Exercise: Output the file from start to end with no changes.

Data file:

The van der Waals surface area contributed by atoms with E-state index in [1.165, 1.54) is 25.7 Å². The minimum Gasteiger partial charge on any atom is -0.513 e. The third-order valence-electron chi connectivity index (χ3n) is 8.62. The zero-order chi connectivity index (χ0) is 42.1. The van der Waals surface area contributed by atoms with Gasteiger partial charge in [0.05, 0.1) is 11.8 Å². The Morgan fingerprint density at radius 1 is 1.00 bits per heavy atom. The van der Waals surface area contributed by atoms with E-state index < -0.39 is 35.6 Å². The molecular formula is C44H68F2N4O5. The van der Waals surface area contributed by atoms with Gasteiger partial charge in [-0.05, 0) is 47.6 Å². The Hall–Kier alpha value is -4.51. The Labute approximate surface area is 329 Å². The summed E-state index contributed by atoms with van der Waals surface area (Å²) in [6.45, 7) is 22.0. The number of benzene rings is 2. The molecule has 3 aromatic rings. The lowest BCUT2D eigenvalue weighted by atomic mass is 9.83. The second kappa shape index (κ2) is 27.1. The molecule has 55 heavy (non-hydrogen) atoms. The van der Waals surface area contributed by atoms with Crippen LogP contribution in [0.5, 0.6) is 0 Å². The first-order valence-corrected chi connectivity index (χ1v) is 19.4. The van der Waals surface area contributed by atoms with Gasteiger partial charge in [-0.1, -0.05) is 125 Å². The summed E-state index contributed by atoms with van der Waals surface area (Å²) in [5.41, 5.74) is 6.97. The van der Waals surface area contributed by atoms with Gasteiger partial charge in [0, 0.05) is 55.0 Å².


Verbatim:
The van der Waals surface area contributed by atoms with E-state index in [1.165, 1.54) is 25.7 Å². The minimum Gasteiger partial charge on any atom is -0.513 e. The third-order valence-electron chi connectivity index (χ3n) is 8.62. The zero-order chi connectivity index (χ0) is 42.1. The van der Waals surface area contributed by atoms with Gasteiger partial charge in [0.05, 0.1) is 11.8 Å². The Morgan fingerprint density at radius 1 is 1.00 bits per heavy atom. The van der Waals surface area contributed by atoms with E-state index < -0.39 is 35.6 Å². The molecular formula is C44H68F2N4O5. The van der Waals surface area contributed by atoms with Gasteiger partial charge in [-0.05, 0) is 47.6 Å². The Hall–Kier alpha value is -4.51. The Labute approximate surface area is 329 Å². The summed E-state index contributed by atoms with van der Waals surface area (Å²) in [6.45, 7) is 22.0. The number of benzene rings is 2. The molecule has 3 aromatic rings. The lowest BCUT2D eigenvalue weighted by atomic mass is 9.83. The second kappa shape index (κ2) is 27.1. The molecule has 55 heavy (non-hydrogen) atoms. The van der Waals surface area contributed by atoms with Crippen LogP contribution in [0.5, 0.6) is 0 Å². The first-order valence-corrected chi connectivity index (χ1v) is 19.4. The van der Waals surface area contributed by atoms with Gasteiger partial charge in [-0.1, -0.05) is 125 Å². The summed E-state index contributed by atoms with van der Waals surface area (Å²) in [5.41, 5.74) is 6.97. The van der Waals surface area contributed by atoms with Gasteiger partial charge in [0, 0.05) is 55.0 Å².